For the Nuggets, they’re able to move a fan favorite that has seemingly been on the trade block since his first basket as a professional. The move clears up minutes for Trey Lyles and (GOD) Tyler Lydon, while also giving the Nuggets an asset that they’ll have control over for the next three seasons. They could explore trading Wilson Chandler, or just sit tight and let Hernangomez develop for one season more before giving him additional responsibilities. Bazemore is beloved by his teammates past and present, and we already know he can play next to Paul Millsap.
He’s an athletic wing, able to get out in transition and finish above the rim on cuts in the halfcourt. He’s a lefty, and has a smooth stroke that helped him shoot 35 percent on 3-point attempts in Atlanta. At 6-foot-5-inches, he’s not the ideal height to play small forward, but with his wingspan and frame he can play there for stretches.
Add him to the Nuggets roster, one thing is for certain - he isn’t going to Baze less.
Trade Darrell Arthur to New York for Lance Thomas
Anytime you can take a chance on a tweener that has shot 41 percent on 215 3-point attempts over the last three seasons (in limited minutes), you have to do that. It worked for Jae Crowder and the Boston Celtics, why couldn’t it work for the Denver Nuggets?
Thomas is a 6-foot-8-inch combo forward, and showed an ability to play alongside another combo forward in Carmelo Anthony. He’s a role player in the mold that he’s going to do the dirty work on defense - boxing out, getting mashed on screens, and occasionally getting lit up because his star teammate is a comedy on defense. That’s not to say he’s bad at defense, but you try looking good next to Anthony on that side of the court.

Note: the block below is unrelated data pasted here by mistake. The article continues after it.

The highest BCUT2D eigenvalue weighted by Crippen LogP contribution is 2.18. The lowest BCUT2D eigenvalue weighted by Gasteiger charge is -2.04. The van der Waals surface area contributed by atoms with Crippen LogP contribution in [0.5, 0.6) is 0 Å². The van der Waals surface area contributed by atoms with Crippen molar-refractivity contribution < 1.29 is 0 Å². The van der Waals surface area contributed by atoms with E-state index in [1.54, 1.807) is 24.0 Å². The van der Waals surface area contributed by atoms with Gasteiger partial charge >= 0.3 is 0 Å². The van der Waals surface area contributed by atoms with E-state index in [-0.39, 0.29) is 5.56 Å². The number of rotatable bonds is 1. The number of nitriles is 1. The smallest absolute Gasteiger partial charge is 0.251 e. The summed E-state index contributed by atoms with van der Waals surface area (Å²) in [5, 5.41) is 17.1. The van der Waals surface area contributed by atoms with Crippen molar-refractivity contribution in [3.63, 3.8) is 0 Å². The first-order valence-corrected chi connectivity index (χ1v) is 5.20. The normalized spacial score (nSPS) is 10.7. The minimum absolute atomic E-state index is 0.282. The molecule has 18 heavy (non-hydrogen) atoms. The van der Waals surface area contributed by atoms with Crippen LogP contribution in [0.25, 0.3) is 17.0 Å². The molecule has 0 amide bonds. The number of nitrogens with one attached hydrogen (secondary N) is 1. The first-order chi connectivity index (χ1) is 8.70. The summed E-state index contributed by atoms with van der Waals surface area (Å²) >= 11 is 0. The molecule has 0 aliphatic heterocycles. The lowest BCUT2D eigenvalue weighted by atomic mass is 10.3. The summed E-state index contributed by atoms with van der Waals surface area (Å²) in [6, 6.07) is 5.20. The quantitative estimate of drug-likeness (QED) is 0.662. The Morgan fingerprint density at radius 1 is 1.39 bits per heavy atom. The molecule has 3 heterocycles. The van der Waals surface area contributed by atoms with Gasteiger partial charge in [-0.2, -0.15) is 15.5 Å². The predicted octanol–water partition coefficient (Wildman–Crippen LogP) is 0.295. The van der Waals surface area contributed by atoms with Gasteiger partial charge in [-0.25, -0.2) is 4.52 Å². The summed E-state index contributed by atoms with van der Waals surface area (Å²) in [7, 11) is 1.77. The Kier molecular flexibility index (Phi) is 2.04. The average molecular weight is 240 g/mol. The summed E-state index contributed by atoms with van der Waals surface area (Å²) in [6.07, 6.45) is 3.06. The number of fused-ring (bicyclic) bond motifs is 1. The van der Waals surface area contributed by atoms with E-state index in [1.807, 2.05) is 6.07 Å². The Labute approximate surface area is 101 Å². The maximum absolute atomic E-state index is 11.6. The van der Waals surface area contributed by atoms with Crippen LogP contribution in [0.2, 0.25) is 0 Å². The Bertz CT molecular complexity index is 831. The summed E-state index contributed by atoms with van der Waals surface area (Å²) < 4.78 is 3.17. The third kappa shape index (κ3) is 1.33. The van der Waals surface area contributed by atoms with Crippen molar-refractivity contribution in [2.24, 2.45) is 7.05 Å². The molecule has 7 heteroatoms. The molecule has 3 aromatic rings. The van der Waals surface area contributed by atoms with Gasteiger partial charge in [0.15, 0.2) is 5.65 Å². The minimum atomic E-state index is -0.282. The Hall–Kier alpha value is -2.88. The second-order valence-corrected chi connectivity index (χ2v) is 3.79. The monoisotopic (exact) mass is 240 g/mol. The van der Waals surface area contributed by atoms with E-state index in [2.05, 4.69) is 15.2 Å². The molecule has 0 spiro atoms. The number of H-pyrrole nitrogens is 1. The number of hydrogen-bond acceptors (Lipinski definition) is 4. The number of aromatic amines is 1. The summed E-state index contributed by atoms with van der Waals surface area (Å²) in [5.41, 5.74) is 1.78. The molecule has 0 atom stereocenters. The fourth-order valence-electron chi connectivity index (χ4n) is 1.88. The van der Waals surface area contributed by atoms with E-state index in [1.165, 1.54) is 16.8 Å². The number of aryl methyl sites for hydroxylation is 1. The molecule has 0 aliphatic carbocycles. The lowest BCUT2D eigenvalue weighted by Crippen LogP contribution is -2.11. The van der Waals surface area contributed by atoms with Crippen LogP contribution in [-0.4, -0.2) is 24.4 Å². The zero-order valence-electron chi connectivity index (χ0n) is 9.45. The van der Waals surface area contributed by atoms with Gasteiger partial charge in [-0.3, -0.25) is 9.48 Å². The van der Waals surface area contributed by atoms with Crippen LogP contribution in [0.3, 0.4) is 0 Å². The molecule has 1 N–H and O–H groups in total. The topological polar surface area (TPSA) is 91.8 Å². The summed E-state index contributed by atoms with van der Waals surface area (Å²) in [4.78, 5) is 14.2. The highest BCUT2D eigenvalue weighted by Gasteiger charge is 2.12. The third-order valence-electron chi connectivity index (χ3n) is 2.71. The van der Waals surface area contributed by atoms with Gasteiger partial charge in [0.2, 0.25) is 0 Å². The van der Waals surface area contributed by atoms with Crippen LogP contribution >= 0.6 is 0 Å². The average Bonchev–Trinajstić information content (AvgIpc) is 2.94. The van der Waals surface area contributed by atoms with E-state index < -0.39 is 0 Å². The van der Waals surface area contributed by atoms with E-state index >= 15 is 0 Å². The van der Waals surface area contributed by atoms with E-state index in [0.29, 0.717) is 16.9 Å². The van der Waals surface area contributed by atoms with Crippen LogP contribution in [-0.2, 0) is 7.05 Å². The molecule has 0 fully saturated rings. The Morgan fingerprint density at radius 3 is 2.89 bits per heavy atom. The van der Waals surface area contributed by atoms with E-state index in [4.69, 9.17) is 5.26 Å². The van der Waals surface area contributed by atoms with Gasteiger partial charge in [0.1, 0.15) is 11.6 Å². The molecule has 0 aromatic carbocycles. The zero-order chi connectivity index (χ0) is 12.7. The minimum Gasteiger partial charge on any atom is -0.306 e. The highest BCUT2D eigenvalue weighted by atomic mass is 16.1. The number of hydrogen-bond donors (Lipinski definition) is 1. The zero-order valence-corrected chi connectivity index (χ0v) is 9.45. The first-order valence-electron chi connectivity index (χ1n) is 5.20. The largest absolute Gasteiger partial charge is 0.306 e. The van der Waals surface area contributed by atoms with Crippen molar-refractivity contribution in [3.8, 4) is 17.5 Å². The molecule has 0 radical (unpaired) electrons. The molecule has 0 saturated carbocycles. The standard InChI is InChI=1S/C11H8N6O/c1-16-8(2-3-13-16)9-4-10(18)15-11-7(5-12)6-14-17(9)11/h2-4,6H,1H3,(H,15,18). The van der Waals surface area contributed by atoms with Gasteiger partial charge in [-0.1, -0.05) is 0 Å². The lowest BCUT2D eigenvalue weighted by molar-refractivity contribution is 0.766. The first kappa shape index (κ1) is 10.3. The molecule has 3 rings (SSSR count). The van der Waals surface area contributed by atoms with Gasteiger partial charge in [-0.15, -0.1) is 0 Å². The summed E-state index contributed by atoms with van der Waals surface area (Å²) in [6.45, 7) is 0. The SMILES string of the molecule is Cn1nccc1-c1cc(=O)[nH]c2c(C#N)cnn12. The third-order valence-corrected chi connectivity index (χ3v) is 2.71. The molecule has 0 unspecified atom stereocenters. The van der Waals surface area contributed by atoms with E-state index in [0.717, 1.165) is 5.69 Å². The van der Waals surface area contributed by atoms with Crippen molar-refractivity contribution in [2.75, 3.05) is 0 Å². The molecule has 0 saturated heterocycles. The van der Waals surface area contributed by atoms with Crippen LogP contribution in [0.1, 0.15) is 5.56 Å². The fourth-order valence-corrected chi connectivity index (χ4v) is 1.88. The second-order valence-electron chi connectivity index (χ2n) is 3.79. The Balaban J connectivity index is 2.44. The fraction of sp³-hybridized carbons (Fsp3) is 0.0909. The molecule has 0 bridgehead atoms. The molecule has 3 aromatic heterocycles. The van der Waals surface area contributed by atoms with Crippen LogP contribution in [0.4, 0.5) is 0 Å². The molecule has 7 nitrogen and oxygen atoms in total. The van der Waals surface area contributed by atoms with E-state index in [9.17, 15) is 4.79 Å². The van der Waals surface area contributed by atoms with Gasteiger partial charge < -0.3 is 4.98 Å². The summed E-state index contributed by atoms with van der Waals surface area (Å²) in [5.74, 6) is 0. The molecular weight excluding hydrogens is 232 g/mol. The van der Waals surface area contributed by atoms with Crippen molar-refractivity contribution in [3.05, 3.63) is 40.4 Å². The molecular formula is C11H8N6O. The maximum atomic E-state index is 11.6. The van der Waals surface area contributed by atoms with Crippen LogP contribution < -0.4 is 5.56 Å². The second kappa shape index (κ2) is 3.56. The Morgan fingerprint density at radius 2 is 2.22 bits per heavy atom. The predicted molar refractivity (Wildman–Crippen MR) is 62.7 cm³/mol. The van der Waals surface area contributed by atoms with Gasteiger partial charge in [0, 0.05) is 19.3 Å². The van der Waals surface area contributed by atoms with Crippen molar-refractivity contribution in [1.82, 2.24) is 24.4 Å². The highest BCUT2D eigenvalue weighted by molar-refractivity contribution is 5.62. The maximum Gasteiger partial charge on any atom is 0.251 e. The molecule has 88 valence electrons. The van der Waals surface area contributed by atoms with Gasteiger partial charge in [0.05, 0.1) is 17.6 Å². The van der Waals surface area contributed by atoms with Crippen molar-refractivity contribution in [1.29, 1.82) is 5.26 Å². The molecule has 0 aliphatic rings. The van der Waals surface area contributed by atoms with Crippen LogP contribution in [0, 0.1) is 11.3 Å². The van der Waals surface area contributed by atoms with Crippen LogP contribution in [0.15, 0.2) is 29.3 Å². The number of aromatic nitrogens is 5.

I don’t think this deal is very likely, but there is a way to make acquiring Thomas a bit easier - taking on Joakim Noah’s contract. That’s a steep price for the basketball version of Cosmo Kramer, and as such, isn’t as palatable for Denver.
If you think he’s too big to play small forward, have you watched Wilson Chandler at all?
Here’s my favorite thing about Thomas - he looks like Dave Chappelle. It’s uncanny.
Trade Will Barton for Wesley Johnson OR Sam Dekker
Ah, the magical “wait does this trade sell low on a Nuggets player and make the team worse” trade.
Ideally, the Nuggets would snag Sam Dekker from the Los Angeles Clippers for Barton. However, I think it’s more likely that the Nuggets wind up getting Johnson and a second-round pick from the Clippers for Will the Thrill. This is a way for Los Angeles to shed a contract, get a contributor, and for the Nuggets to have a body to play at small forward.
Johnson certainly hasn’t lived up to his draft selection, when he was the fourth overall pick by Minnesota in 2010. The former Syracuse forward can show Tyler Lydon what not to do in the NBA, while also being an emergency option in case Hernangomez or Chandler get injured. Johnson isn’t anything special, but if the Nuggets have aspirations for the playoffs, having a veteran to plug into the rotation helps them accomplish that goal.
Dekker is a stud, just waiting for an opportunity to present itself. At 6-foot-9-inches, he has great size for the position, and has the physical tools to compete as a starter. His 3-point shot is developing, and there are positive signs there. He also is the astute owner of a great Twitter account - an underrated part of any NBA prospect.
Again - the best deal with the Clippers is getting Sam Dekker. It’s just a matter of cost and probability. Dekker also cannot be traded with another player until August 27, and a player like DeAndre Liggins would have to be traded to Denver in addition to Dekker to make salaries match for Will Barton.
The Clippers could then throw out a Lou Williams-Austin Rivers-Will Barton-Danilo Gallinari-DeAndre Jordan lineup! Talk about fun!
As for the Nuggets, they could toss out a Murray-Harris-Dekker-Millsap-Jokic core that would make my heart sing.
Which player would you like to see Denver trade for?